When people were forced into home offices last spring, many weren’t sure how long it would last.
They worked from dining room tables or kids’ desks or even lounging back in their beds for months before realizing these weren’t permanent solutions. While it may be fun to work from the couch for a few days, an unsteady working environment can become a pain in the neck — sometimes quite literally.
Whether you continue to work from home right now or you have returned to an office, your workspace impacts your productivity. We’ve compiled some tips for creating a workspace that works for you, whatever your circumstances.
1. Organize to Save Time
Organization doesn’t just mean getting all the junk off your desk, though that will help. Through organization, you want to decrease the time it takes you to find the items you need, including everything from pens to paperwork.
Each item should have an accessible, intuitive spot. For instance, if you use your stapler five times a day, it should be within reach on your desk. But if you use a stapler once every two months, keep it somewhere else and reserve valuable desk space for something you rely on daily.
2. Add a Small Plant
Studies have shown that greenery can increase your concentration levels and help you focus. If you have killed many a houseplant in the past (who among us has not?), try a cactus, which requires little day-to-day care.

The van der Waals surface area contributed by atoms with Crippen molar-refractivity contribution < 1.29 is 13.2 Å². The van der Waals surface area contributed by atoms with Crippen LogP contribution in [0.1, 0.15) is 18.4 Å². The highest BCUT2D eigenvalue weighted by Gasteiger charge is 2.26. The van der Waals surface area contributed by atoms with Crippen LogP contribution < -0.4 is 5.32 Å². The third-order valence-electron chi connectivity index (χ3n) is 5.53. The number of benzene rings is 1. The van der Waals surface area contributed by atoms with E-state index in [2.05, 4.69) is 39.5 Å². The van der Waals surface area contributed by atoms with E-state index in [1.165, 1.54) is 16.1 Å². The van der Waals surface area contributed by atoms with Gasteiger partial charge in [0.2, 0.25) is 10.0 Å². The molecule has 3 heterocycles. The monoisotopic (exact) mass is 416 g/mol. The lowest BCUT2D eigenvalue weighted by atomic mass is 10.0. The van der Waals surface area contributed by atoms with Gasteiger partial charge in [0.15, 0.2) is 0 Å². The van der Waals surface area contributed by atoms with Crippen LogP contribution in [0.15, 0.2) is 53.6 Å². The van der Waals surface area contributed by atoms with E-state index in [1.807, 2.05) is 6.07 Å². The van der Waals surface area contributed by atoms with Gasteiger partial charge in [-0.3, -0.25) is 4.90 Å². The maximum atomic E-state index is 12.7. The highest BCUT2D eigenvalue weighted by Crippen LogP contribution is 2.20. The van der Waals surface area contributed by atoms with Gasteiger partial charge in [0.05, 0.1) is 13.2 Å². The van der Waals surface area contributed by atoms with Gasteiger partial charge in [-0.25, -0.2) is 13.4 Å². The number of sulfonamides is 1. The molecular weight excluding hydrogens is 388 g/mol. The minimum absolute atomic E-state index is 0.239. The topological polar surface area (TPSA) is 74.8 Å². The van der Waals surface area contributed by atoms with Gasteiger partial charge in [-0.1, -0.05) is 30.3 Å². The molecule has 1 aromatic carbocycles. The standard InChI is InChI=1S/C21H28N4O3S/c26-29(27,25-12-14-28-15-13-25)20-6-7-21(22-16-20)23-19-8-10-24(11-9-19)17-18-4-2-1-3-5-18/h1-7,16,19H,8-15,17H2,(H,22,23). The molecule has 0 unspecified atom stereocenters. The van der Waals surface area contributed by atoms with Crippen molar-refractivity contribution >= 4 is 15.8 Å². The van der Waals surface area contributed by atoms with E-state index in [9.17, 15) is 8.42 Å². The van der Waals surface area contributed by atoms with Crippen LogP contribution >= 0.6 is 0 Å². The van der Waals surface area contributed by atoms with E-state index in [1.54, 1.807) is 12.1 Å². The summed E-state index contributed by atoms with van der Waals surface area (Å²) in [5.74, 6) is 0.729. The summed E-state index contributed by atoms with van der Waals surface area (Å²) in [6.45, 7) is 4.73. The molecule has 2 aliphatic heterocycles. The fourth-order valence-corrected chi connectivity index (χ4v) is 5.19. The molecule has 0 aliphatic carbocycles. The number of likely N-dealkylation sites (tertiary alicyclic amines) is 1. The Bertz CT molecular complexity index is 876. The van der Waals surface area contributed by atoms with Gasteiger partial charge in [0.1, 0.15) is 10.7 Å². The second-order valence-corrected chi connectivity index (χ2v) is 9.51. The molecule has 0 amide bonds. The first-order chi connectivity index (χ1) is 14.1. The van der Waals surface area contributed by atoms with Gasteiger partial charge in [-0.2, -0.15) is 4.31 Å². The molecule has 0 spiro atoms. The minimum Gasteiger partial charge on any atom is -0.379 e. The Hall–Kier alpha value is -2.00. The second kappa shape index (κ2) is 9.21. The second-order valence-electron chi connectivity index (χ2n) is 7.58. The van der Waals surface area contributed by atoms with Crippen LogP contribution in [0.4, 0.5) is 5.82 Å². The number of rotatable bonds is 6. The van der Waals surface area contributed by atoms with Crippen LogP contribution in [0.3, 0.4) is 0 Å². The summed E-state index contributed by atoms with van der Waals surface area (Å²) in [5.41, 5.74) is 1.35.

3. Put One Personal Item in the Space
Your space should reflect your work persona, even if you are at home. That means a single personal photo or memento is enough to remind you what you prioritize but not appear unprofessional.
4. Find Ergonomic Furniture
A chair that’s too short or a desk that’s too tall will cause aches and pains. Your chair should allow your two feet to sit flat on the ground (or, alternatively, you can put a small riser on the floor for your feet if your chair is tall). Your computer screen should be level with your eyes, so you aren’t looking up or down all day. Place the screen on a couple of books if you need to boost it.
5. Add Proper Lighting
A dark work area can strain your eyes, especially if you use a screen all day. Working near a window provides fantastic natural light, but that’s not always an option at home or especially in an office. Even if you have an overhead light, add an additional desk lamp. Bright light can boost your mood, a nice bonus.
6. Close the Door
If you have the option at home, closing the door can create distance between your work and family space. Even that mental change may help you concentrate on work instead of worrying if the dishes got put away or the kids are actually doing their schoolwork. Not everyone has the luxury of working in a room with a door or the option to close it … but if you can, you may see your productivity soar in your best workspace.